Monday, August 18, 2008

Generics Fast

You are trying to come up to speed in C# fast. Then all of a sudden, you come across the C# Generic Type and wonder how do I master that.

Well, I've got some good news for you. You are in good company. You thought I was going to say I'll help you master generics. No, that's beyond a simple blog like mine. But, maybe I can help you become proficient. We just have to get the main learning hurdles out of the way.

Hurdle #1 - Rationale
Generic Types were added to C# in version 2.0. Now, I am not going to go into any detail on the history of C# or generics. I just mention this because the C# team decided they had a serious enough short coming in 1.1 to add this major feature. That is, many, many programmers were opting to ditch type-safety and decent performance in order to write more versatile data structures. How's that? Well, folks (MS included) were writing things like List and Queue and Stack to take "objects". Then their particular data structure could work on anything, and that would maximize code reuse (and likewise productivity).

The problem is, though re-use is greatly increased, productivity may be closer to a "wash" than a gain. That's because in implementing a "generic" structure that takes only "object" types, type-safety is lost. With lost type-safety, there's an increase in coding errors and run-time bugs and thus more time is spent testing and fixing the code. Okay, reusability is a win, productivity is a tie maybe, and performance is a what? Well performance is a loser. To use such a data structure with integers will require the compiler to "box" the type to make it an object. For reference types, the compiler spends extra time with cast operations. One article states the performance of the object data structure is about 200% slower than if it had been implemented as a specific value type.

Generic types solve the performance issue while giving the programmer back the type safety. And, clearly generic types provide for substantial code reuse.

Hurdle #2 - How to Use a Generic Type
Alright. It's good to know why, but it's better to know how. Let's start by using a generic type defined by the framework. Let's start with the List.


// instantiate a List of Strings
List strList = new List();
strList.Add("One");
strList.Add("Two");
foreach(string s in strList)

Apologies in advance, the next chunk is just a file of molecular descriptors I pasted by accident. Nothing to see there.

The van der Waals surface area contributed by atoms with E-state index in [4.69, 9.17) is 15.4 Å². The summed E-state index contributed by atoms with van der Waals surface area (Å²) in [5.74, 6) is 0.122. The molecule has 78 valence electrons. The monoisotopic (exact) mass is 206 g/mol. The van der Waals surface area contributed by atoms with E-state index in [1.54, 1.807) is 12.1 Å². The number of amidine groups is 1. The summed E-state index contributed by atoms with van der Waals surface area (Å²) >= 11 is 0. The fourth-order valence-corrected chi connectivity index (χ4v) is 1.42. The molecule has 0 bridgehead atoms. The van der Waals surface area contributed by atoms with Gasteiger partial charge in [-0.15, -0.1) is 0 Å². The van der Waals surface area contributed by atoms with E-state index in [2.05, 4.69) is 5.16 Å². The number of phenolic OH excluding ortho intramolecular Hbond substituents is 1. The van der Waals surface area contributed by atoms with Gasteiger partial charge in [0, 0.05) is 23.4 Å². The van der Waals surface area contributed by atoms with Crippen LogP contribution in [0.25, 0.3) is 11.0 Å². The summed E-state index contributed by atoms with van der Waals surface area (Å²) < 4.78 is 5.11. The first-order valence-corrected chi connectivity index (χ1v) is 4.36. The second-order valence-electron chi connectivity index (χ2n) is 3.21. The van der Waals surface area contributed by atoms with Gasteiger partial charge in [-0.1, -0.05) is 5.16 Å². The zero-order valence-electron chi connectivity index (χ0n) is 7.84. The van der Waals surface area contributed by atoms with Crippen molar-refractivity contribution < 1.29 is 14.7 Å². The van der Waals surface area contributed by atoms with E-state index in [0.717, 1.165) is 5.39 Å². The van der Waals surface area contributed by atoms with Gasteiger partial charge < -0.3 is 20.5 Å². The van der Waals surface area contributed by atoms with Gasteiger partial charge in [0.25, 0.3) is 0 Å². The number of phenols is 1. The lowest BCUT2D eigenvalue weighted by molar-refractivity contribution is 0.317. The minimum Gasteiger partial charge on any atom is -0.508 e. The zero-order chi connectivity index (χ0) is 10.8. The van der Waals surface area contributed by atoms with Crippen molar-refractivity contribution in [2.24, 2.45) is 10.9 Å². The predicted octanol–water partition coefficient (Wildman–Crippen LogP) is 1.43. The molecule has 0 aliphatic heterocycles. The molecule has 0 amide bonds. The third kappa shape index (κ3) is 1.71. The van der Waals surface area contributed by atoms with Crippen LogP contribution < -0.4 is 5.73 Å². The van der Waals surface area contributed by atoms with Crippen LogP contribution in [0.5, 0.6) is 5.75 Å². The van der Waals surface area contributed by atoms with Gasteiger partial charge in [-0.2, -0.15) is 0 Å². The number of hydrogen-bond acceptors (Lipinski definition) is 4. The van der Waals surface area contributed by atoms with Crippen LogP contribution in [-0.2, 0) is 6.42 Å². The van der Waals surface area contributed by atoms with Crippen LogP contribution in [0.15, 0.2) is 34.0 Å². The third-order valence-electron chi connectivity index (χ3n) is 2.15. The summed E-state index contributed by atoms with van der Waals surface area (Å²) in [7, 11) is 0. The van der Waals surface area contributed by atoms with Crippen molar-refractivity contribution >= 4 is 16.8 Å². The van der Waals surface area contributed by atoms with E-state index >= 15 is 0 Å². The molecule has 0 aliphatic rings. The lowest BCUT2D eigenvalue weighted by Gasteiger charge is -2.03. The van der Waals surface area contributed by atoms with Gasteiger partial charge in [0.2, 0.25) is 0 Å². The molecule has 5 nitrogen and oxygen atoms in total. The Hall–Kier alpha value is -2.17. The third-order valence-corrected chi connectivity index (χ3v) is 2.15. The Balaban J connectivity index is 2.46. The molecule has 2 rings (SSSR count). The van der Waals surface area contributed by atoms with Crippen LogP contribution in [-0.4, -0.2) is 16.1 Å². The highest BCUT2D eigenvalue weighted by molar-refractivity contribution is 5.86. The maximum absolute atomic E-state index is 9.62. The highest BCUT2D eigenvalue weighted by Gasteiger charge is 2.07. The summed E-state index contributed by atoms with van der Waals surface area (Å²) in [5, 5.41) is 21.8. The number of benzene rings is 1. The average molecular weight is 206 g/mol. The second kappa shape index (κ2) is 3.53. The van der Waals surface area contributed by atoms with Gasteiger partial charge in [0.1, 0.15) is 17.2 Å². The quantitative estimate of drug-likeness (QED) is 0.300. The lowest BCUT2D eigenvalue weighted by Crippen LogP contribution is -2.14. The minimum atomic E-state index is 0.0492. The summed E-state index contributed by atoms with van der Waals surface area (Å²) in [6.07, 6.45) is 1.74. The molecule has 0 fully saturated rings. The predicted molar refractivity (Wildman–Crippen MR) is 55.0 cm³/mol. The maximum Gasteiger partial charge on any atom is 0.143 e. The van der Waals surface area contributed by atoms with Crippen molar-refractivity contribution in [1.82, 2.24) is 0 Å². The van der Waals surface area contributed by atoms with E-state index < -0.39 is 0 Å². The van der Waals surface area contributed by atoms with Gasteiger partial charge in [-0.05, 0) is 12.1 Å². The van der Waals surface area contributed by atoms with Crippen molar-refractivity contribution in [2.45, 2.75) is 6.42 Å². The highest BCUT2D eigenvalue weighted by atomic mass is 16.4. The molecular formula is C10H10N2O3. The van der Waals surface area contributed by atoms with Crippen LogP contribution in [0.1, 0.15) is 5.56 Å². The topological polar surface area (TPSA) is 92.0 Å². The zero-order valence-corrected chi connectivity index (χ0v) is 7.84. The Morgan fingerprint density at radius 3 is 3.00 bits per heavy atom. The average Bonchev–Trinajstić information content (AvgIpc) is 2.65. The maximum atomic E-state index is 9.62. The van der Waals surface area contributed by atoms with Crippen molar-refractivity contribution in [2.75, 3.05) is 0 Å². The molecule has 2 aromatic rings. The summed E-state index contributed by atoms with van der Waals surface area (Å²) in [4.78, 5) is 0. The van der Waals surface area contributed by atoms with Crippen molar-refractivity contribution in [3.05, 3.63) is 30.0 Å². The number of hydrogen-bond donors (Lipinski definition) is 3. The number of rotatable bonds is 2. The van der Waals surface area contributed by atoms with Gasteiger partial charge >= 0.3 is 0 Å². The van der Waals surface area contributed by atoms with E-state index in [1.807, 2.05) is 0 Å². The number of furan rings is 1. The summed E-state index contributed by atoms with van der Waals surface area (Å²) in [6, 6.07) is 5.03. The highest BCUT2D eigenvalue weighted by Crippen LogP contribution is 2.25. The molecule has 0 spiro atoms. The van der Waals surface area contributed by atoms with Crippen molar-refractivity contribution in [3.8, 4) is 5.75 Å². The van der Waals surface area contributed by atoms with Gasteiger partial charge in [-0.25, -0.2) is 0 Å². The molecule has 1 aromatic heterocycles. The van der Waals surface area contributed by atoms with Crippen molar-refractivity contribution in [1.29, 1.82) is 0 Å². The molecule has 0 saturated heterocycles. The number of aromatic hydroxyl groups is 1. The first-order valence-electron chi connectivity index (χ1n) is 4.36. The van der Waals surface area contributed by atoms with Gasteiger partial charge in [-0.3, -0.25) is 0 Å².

Console.WriteLine(s);


Rather than cut and paste this code into your IDE, go ahead and type it out. Intellisense will help you. In declaring your "strList" as a "List", everything about the list is now "string" oriented. The constructor, the Add(), the enumeration, etc. It's as if a wholesale find and replace has be done on the type place holder. Maybe you saw <T> in the intellisense, T is the place holder. More precisely, T is the "generic parameter" to the List<> type. And though, a macro like replacement is done, it's very different from the C++ Template where the compiler does the replacement. In C#, generics are implemented in the CLR, so its the JIT that is doing the final replacement. It will be good to keep this in mind when you "type-cast" your way around compiler errors only to have your code throw an exception at run-time on a bad conversion.

Hurdle #3 - How to Write a Generic Type
Which brings us to writing our own generic types. This next bit of example code makes use of several applications of the generic type syntax.


public class GenericClass
{
private T genProp; // a generic field
public T GenProp { // a generic property
get { return genProp; }
set { genProp = value; }
}
public GenericClass() // a generic constructor
{
}
public T GenMethod() // a generic method
{
return genProp;
}
public string GenMethodT(T val) // you get the picture
{
return val.ToString();
}
// and so on...
}
// ...
GenericClass gc = new GenericClass();
Console.WriteLine(gc.GenMethodT(5));


You can see that the generic parameter T is all over the place and each occurance, if you can imagine, will be filled in with whatever type you end up instantiating this class with. It's behavior will be approriate for whatever "generic argument" you pass.

So, we've got the "generic type", the "generic parameter" and the "generic argument". What are each of these? In the example above, the "generic type" is "GenericClass<T>", the "generic parameter" is "T", and the "generic argument" is "int". There can be multiple generic parameters, and the name of the variable is arbitrary (within naming rule limits, of course). To specify multiple parameters, simply separate them with commas.